The truck was stolen in the parking lot of the Staybridge Suites hotel, Fox 13 reported.
Donald Butler and his family stayed there and prepared for his daughter’s funeral.
When the truck was missing, Butler made a plea to the thief.
“You don’t know the pain,” he told Fox 13. “Just drop off the ashes, keep the truck.”
Authorities found the truck in Plant City located around 20 miles away from Tampa.
Butler said that he had emptied the truck so that he could trade it, ABC News reported.
“The only thing in it was Nikki,” Butler said.
The Hillsborough County Police sent out a message for the public’s help.
“STOLEN TRUCK!” the sheriff’s office wrote on Twitter. “Unknown suspects removed the victim’s Ford F-150 crew cab from the parking lot of Staybridge Suites. There was an urn with his daughter’s ashes inside of the truck when it was stolen.”
Nicolle Butler, his 27-year-old daughter, was a first-grade teacher that died in a motorbike accident, ABC News reported.
Butler described her as someone who loved her job and felt motivated to prevent bullying.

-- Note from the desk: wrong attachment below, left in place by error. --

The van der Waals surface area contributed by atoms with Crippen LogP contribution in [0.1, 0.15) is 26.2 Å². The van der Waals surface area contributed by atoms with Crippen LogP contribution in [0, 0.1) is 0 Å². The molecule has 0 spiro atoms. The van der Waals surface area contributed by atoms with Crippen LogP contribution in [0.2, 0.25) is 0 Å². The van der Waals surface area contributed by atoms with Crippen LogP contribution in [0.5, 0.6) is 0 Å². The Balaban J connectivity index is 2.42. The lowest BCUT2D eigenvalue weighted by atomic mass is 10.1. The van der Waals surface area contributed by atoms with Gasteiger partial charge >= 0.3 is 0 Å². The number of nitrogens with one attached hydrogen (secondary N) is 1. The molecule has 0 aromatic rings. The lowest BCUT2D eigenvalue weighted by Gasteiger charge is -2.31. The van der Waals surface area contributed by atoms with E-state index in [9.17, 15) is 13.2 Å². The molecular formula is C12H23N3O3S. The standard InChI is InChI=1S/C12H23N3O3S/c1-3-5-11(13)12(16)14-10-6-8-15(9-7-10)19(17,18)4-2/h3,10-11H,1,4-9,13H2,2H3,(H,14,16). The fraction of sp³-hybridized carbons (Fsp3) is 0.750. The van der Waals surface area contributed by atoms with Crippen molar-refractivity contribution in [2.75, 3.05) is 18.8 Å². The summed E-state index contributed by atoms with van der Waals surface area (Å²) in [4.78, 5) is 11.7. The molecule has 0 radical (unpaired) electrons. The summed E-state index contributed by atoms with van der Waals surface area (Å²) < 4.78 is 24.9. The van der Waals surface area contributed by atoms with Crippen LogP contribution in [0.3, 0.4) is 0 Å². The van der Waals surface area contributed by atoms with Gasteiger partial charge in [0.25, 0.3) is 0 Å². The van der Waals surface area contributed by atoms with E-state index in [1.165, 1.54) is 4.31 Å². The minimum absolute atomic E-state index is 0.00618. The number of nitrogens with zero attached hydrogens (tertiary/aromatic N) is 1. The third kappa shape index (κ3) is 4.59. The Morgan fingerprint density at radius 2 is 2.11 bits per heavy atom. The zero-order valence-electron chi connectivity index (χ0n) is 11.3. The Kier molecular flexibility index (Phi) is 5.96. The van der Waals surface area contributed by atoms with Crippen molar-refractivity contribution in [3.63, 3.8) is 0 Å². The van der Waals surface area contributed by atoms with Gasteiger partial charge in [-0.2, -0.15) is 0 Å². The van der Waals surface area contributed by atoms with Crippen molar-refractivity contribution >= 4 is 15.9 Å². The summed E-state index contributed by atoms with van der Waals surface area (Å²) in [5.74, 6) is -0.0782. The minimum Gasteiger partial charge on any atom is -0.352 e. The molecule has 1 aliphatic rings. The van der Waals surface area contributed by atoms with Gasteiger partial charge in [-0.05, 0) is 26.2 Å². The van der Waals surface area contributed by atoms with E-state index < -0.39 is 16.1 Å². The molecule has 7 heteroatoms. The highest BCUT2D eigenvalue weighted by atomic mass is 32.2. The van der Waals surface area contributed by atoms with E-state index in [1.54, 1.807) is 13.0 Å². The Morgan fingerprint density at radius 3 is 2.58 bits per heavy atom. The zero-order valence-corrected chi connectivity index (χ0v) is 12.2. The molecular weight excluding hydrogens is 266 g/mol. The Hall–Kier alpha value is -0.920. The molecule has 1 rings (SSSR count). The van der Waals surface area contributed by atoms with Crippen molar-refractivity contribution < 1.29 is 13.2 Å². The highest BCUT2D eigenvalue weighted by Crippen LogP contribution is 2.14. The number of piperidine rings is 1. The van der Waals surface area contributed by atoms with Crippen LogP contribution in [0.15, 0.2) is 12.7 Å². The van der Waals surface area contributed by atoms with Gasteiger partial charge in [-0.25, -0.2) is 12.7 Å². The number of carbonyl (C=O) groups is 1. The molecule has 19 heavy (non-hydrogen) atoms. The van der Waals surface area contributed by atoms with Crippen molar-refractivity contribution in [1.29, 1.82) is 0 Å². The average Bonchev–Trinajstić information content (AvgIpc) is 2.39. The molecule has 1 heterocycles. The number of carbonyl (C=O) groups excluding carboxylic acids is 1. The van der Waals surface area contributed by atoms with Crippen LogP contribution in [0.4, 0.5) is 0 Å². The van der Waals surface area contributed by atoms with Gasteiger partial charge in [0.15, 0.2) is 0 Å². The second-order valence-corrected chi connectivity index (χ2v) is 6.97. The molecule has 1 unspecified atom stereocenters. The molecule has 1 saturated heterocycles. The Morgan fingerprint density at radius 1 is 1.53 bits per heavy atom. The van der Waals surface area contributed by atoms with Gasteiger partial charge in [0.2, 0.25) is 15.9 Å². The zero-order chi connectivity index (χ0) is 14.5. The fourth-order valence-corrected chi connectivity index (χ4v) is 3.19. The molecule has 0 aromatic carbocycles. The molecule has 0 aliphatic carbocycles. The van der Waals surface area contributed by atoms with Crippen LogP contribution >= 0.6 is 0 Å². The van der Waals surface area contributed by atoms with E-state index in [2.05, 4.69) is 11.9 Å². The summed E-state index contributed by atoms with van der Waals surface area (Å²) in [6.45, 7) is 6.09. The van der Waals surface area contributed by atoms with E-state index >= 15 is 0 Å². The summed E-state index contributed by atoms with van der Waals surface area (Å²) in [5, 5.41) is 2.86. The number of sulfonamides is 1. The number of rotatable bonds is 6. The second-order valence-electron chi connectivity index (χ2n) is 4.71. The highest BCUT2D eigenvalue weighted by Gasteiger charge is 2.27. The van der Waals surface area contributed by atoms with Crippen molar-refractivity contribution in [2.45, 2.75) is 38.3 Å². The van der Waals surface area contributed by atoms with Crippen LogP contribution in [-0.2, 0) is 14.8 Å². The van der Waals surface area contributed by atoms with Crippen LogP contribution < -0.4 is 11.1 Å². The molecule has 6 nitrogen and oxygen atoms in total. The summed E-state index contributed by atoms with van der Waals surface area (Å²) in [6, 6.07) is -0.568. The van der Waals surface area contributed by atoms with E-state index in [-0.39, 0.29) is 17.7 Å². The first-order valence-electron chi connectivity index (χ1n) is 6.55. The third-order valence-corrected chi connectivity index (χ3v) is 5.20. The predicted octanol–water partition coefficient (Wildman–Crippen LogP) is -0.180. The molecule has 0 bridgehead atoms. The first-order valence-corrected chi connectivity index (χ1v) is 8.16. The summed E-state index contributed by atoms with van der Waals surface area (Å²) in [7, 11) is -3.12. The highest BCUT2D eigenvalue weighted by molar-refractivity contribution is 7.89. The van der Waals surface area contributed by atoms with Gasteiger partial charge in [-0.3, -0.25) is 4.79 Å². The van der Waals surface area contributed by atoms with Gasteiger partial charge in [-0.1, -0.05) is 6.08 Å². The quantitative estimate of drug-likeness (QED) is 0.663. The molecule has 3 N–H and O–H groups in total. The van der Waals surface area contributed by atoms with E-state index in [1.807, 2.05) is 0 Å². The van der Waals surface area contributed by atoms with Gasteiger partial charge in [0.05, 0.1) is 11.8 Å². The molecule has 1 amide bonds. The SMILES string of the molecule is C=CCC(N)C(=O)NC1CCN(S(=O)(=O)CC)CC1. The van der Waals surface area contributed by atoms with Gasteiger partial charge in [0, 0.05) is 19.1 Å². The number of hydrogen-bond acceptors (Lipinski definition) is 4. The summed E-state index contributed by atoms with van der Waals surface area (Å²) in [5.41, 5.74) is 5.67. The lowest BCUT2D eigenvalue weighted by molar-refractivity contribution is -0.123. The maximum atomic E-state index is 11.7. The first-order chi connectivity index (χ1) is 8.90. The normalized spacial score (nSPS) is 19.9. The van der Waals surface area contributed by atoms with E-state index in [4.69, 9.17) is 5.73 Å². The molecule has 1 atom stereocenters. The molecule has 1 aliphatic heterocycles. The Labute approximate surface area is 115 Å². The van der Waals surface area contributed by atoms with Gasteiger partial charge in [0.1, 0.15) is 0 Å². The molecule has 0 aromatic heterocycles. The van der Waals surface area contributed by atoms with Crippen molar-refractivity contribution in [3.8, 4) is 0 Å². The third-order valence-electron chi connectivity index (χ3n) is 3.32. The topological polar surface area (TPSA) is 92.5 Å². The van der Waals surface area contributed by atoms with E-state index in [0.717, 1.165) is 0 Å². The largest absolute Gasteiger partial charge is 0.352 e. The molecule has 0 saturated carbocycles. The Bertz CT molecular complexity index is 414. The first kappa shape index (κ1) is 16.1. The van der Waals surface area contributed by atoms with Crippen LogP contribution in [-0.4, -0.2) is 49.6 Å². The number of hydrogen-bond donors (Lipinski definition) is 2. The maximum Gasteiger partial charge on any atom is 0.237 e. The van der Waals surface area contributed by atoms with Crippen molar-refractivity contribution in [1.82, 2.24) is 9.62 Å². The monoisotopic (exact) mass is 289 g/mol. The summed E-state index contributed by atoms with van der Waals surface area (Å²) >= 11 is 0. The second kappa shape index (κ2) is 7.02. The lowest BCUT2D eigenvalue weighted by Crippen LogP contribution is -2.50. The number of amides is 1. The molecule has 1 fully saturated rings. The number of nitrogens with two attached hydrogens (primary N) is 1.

“She had a good, strong head,” Butler said.
He told Fox 13 that he was thrilled to get Nicolle’s ashes back.
Bottle With Man’s Ashes Resumes Journey
In related news, a bottle containing the ashes of a Texas man along with some handwritten notes from loved ones has been returned to the Gulf of Mexico, resuming its ocean journey after it washed up on a Florida Panhandle beach.
Sgt. Paula Pendleton of the Walton County Sheriff’s Office said she cried while reading the notes, which included the phone number of the deceased man’s family. His mother had placed four $1 bills in the bottle to help pay for the phone calls she hoped people would make to update her family on the bottle’s journey.
“This bottle contains the ashes of my son, Brian, who suddenly and unexpectedly passed on March 9, 2019,” one of the handwritten notes said. “I’m sending him on one last adventure.”
A second note, written on wrinkled school paper, especially moved Sgt. Pendleton, whose husband died last year.
“When my father passed, I was 14-years-old,” the message read. “It has struck our whole family pretty hard and, so far, it has been a very hard road. But, like my granny said, he loved to be free. So, that’s exactly what we are doing.”
Pendleton knew she had to help.
“I was overwhelmed with emotion,” Pendleton recalled. “I sat in here, in my patrol car, and cried like a baby.”
Pendleton enlisted an acquaintance who owns a charter boat to ferry the ashes far off the Florida coast. And on Friday, the bottle, the dollar bills and the ashes were again at sea.
“He was an avid fisherman. He wanted to travel the world,” his mother Darlene Mullins said. “We thought it might have been the last we saw of the bottle, but we’ll see where it turns up again.”
The Associated Press contributed to this report.